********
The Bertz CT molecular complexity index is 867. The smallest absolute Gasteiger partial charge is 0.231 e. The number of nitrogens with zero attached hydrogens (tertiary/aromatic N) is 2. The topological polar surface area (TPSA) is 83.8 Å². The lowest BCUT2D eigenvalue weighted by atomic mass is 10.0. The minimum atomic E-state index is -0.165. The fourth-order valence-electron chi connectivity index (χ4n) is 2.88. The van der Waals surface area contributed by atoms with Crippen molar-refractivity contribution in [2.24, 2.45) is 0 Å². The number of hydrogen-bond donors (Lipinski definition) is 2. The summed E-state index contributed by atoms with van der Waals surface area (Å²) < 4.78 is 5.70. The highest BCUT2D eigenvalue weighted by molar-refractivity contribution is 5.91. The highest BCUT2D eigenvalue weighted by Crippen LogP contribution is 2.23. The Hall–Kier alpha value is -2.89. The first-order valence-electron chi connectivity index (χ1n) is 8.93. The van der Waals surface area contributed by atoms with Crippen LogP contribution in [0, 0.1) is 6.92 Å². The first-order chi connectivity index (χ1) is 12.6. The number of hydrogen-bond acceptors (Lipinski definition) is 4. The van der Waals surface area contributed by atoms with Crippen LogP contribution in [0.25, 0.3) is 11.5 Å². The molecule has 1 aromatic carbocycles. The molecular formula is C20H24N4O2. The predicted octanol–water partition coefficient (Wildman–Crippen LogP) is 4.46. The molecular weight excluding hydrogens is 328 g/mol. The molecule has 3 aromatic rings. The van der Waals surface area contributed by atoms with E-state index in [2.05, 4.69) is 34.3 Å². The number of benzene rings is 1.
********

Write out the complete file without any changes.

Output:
The Bertz CT molecular complexity index is 867. The smallest absolute Gasteiger partial charge is 0.231 e. The number of nitrogens with zero attached hydrogens (tertiary/aromatic N) is 2. The topological polar surface area (TPSA) is 83.8 Å². The lowest BCUT2D eigenvalue weighted by atomic mass is 10.0. The minimum atomic E-state index is -0.165. The fourth-order valence-electron chi connectivity index (χ4n) is 2.88. The van der Waals surface area contributed by atoms with Crippen molar-refractivity contribution in [2.24, 2.45) is 0 Å². The number of hydrogen-bond donors (Lipinski definition) is 2. The summed E-state index contributed by atoms with van der Waals surface area (Å²) < 4.78 is 5.70. The highest BCUT2D eigenvalue weighted by molar-refractivity contribution is 5.91. The highest BCUT2D eigenvalue weighted by Crippen LogP contribution is 2.23. The Hall–Kier alpha value is -2.89. The first-order valence-electron chi connectivity index (χ1n) is 8.93. The van der Waals surface area contributed by atoms with Crippen LogP contribution in [0, 0.1) is 6.92 Å². The first-order chi connectivity index (χ1) is 12.6. The number of hydrogen-bond acceptors (Lipinski definition) is 4. The van der Waals surface area contributed by atoms with Crippen LogP contribution in [0.25, 0.3) is 11.5 Å². The molecule has 1 aromatic carbocycles. The molecular formula is C20H24N4O2. The predicted octanol–water partition coefficient (Wildman–Crippen LogP) is 4.46. The molecular weight excluding hydrogens is 328 g/mol. The molecule has 3 aromatic rings. The van der Waals surface area contributed by atoms with E-state index in [2.05, 4.69) is 34.3 Å². The number of benzene rings is 1.